Nagoya Castle is one of the city’s most remarkable and historically important buildings. The impressive structure attracts visitors from around the globe, who come to wander through the castle’s spectacular grounds, to learn about its history, but most of all, to admire its amazing architecture.
The Owaris, a branch of the powerful Tokugawa family, constructed Nagoya Castle in the early 17th century. The palace's strategic location within central Japan made it one of the most important castles in the country. As the castle's importance increased, so too did the size of the surrounding town, which became one of the largest in central Japan. The castle was badly damaged during World War II, but extensive restoration has returned it to its former glory.
In late March and early April, the castle’s grounds are awash with pink and white from the flowering cherry trees. Japan’s cherry blossom season is stunning and Nagoya Castle is one of the best places to admire the blossoms. Eat a picnic beneath the boughs of the vibrant trees and join locals in a hanami celebration. Take a tour of the castle grounds to see the historic walls, the moat and the turrets, which were used to defend the castle from assault.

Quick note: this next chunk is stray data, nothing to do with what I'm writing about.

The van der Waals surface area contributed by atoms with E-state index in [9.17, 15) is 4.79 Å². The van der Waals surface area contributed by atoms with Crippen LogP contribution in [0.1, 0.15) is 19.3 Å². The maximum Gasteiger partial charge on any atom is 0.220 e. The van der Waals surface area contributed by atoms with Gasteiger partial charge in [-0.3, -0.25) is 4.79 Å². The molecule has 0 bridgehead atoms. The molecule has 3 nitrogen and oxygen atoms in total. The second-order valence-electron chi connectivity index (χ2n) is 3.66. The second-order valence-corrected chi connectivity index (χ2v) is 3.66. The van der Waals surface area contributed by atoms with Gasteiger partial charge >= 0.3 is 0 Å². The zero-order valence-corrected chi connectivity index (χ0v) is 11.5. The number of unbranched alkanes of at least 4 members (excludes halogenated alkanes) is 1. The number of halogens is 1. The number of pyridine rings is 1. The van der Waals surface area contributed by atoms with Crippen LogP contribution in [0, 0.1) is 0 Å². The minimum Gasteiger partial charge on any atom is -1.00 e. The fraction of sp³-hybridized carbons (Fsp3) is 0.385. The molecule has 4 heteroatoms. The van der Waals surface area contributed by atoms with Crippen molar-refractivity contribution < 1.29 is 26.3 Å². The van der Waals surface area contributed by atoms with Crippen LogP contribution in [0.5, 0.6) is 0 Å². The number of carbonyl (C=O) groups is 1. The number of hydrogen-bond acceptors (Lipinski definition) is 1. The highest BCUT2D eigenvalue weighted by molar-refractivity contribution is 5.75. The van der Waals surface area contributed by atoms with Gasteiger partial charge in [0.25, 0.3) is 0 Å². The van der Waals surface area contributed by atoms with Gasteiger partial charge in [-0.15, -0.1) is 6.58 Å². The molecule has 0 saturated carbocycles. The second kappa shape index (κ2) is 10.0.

Before entering the castle, stop and admire the architecture of the seven-storey structure. Notice the giant golden tiger-headed dolphins, which are known as kinsachi, that sit atop the highest roof. These unique creatures were a symbol of the feudal lord’s authority.
Visit the castle museum to discover Nagoya Castle’s rich past. Learn about the castle’s role in Japanese history and the families that lived in the castle. Look at photographs of the castle taken prior to the 1945 damage, and see the plans for further reconstruction.
Nagoya Castle is open daily but is closed between December 29 and January 1. The castle, which is situated in the downtown area, is only a 20-minute train ride from Nagoya Station. For drivers, parking is available for a fee at the main gate. There is an entrance fee for the castle.